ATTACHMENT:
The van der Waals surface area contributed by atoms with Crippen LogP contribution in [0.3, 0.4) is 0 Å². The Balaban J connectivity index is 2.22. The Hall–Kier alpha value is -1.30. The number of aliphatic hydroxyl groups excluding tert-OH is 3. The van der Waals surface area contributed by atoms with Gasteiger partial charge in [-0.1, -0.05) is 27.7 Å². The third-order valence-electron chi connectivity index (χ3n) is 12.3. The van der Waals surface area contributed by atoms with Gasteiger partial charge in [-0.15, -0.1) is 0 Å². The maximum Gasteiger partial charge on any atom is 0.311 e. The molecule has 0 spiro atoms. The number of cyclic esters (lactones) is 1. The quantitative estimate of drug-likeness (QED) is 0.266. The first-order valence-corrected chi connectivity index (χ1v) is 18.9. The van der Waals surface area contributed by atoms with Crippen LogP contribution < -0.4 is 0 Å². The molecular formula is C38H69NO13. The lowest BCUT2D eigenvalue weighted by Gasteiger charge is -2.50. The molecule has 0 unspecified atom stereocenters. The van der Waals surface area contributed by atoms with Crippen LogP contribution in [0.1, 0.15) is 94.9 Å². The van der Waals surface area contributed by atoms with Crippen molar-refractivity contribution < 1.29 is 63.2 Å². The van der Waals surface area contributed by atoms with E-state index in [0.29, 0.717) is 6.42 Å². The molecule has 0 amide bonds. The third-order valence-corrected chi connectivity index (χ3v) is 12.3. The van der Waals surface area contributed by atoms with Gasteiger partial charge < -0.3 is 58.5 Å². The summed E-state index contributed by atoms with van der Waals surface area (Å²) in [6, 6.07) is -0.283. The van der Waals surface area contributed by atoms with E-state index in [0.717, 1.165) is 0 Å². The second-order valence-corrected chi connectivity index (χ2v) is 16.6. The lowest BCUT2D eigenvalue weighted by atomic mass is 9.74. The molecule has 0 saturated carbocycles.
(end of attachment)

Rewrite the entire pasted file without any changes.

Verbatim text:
The van der Waals surface area contributed by atoms with Crippen LogP contribution in [0.3, 0.4) is 0 Å². The Balaban J connectivity index is 2.22. The Hall–Kier alpha value is -1.30. The number of aliphatic hydroxyl groups excluding tert-OH is 3. The van der Waals surface area contributed by atoms with Gasteiger partial charge in [-0.1, -0.05) is 27.7 Å². The third-order valence-electron chi connectivity index (χ3n) is 12.3. The van der Waals surface area contributed by atoms with Gasteiger partial charge in [-0.15, -0.1) is 0 Å². The maximum Gasteiger partial charge on any atom is 0.311 e. The molecule has 0 spiro atoms. The number of cyclic esters (lactones) is 1. The quantitative estimate of drug-likeness (QED) is 0.266. The first-order valence-corrected chi connectivity index (χ1v) is 18.9. The van der Waals surface area contributed by atoms with Crippen LogP contribution < -0.4 is 0 Å². The molecular formula is C38H69NO13. The lowest BCUT2D eigenvalue weighted by Gasteiger charge is -2.50. The molecule has 0 unspecified atom stereocenters. The van der Waals surface area contributed by atoms with Crippen LogP contribution in [0.1, 0.15) is 94.9 Å². The van der Waals surface area contributed by atoms with Crippen molar-refractivity contribution < 1.29 is 63.2 Å². The van der Waals surface area contributed by atoms with E-state index in [0.29, 0.717) is 6.42 Å². The molecule has 0 amide bonds. The third-order valence-corrected chi connectivity index (χ3v) is 12.3. The van der Waals surface area contributed by atoms with Gasteiger partial charge < -0.3 is 58.5 Å². The summed E-state index contributed by atoms with van der Waals surface area (Å²) in [6, 6.07) is -0.283. The van der Waals surface area contributed by atoms with E-state index in [0.717, 1.165) is 0 Å². The second-order valence-corrected chi connectivity index (χ2v) is 16.6. The lowest BCUT2D eigenvalue weighted by atomic mass is 9.74. The molecule has 0 saturated carbocycles.